Amidst supply chain issues, staffing crises, and rising energy bills, it is not an easy time to be an entrepreneur. A new research now reveals the top business worries for SME owners, including being unable to pay personal bills and concerns around wellbeing and support for employees.
According to the SME Business Owner Mental Health Report by The Accountancy Partnership, the uncertainties and pressures of being a small business owner have unsurprisingly led to impacts on mental health.
The SME Business Owner Mental Health Report found that being unable to provide their product or service as planned was the primary fear for 40% of small business owners. The response comes amidst supply chain issues, current staffing crisis and rising energy bills.
Financial fears have led to sleepless nights for almost a third (30%) of small business owners, as they are concerned about the prospect of being unable to pay their personal rent or mortgage.
The biggest worries for a further one in six (16%) revolved around their staff, with the premise of not being able to pay staff (11%), and having to make redundancies (4%) troubling business owners.
Biggest worries of small business owners
- Not being able to provide the service/product as planned – 40%
- Not being able to pay personal rent/mortgage payments – 30%
- Not being able to pay business rent/mortgage payments – 13.0%
- Not being able to pay staff wages – 11%
- Letting suppliers down – 8%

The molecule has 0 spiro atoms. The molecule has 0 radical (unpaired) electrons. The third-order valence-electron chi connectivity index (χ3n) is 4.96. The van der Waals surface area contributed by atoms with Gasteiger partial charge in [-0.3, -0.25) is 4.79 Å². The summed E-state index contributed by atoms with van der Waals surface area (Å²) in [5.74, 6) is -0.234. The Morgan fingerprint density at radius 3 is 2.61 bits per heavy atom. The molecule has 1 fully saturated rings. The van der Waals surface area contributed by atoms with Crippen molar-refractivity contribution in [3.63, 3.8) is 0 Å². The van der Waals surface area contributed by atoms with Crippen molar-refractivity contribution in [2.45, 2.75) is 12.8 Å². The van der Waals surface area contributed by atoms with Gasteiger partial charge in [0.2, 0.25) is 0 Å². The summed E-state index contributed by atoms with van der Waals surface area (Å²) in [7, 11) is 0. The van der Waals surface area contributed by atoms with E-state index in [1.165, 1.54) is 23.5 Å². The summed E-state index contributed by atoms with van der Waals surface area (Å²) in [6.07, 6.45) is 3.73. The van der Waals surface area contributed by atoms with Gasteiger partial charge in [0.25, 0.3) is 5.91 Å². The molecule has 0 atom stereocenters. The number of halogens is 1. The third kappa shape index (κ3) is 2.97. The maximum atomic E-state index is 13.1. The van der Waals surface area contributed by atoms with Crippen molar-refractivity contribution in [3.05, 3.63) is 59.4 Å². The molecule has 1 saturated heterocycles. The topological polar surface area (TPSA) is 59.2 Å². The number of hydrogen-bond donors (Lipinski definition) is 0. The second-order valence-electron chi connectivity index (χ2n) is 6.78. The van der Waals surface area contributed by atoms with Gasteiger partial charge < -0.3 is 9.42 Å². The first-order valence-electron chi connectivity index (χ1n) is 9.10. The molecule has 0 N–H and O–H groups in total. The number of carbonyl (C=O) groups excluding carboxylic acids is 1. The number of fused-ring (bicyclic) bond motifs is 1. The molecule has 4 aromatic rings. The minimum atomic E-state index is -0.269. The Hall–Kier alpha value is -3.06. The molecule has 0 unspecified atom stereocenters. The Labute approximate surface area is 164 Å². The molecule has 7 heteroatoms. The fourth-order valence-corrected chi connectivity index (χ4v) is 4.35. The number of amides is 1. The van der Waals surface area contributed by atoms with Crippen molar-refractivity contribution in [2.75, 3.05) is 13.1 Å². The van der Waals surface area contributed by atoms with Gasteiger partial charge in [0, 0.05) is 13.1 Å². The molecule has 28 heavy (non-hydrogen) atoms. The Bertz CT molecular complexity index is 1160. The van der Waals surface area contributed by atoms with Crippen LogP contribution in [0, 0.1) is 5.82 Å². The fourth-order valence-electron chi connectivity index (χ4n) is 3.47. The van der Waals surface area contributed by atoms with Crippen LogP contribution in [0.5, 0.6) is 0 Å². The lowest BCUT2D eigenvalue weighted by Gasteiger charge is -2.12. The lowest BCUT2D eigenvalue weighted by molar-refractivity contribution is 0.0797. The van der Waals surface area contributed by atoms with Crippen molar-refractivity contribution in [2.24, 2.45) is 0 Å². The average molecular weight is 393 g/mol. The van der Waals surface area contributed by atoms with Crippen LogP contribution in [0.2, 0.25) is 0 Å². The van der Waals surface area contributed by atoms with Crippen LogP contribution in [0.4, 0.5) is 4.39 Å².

- Making staff redundant – 4%
- Putting staff on furlough – 1%
Lee Murphy, managing director at The Accountancy Partnership, said:
“Running a business of any size comes with pressures that can evolve into stress and other mental wellbeing issues, but as SME owners often rely on their business as a sole source of income and have a close relationship with employees, these worries can be felt more keenly.”
When asked to score the effect of the pandemic on their mental health on a scale from 0 to 10, with 0 being no impact and 10 being maximum, the majority scored themselves on the highest half of the scale. This resulted in two-thirds (69%) of small business owners - approximately four million people – reporting the pandemic has had a moderate to severe impact on their mental health.
“Many entrepreneurs found their livelihoods threatened with the onset of the pandemic as the world changed overnight, and anxieties would have spread even further for those who have employees. While the statistic revealing that the majority of SME owners’ mental health was at least moderately impacted by the pandemic is concerning, it is not necessarily surprising.”
Despite the prevalence of deteriorating mental wellbeing among entrepreneurs, the research found that just one in 10 (12%) of those who have experienced issues sought professional help.
A further quarter (26%) spoke to a family member, friend or colleague, 6% spoke to a business mentor or work organization and the same percentage used an app or online resource for wellbeing support.
Worryingly, 6% of entrepreneurs do not feel comfortable asking for help when they need it and 2% do not know where to go for help.
“It may only seem like a small percentage, but this equates to almost half a million small business owners. It is evident that there needs to be better and more accessible support available to small business owners. Many SME owners work by themselves, so it can be a lonely and high-pressure career choice in some cases.
We have found that an improvement in mental wellbeing is a huge driver for people to leave employment to start their own venture, and we need to see more entrepreneurs taking care of themselves and their mental wellbeing throughout the process of being a business owner, not just when they choose to become one.”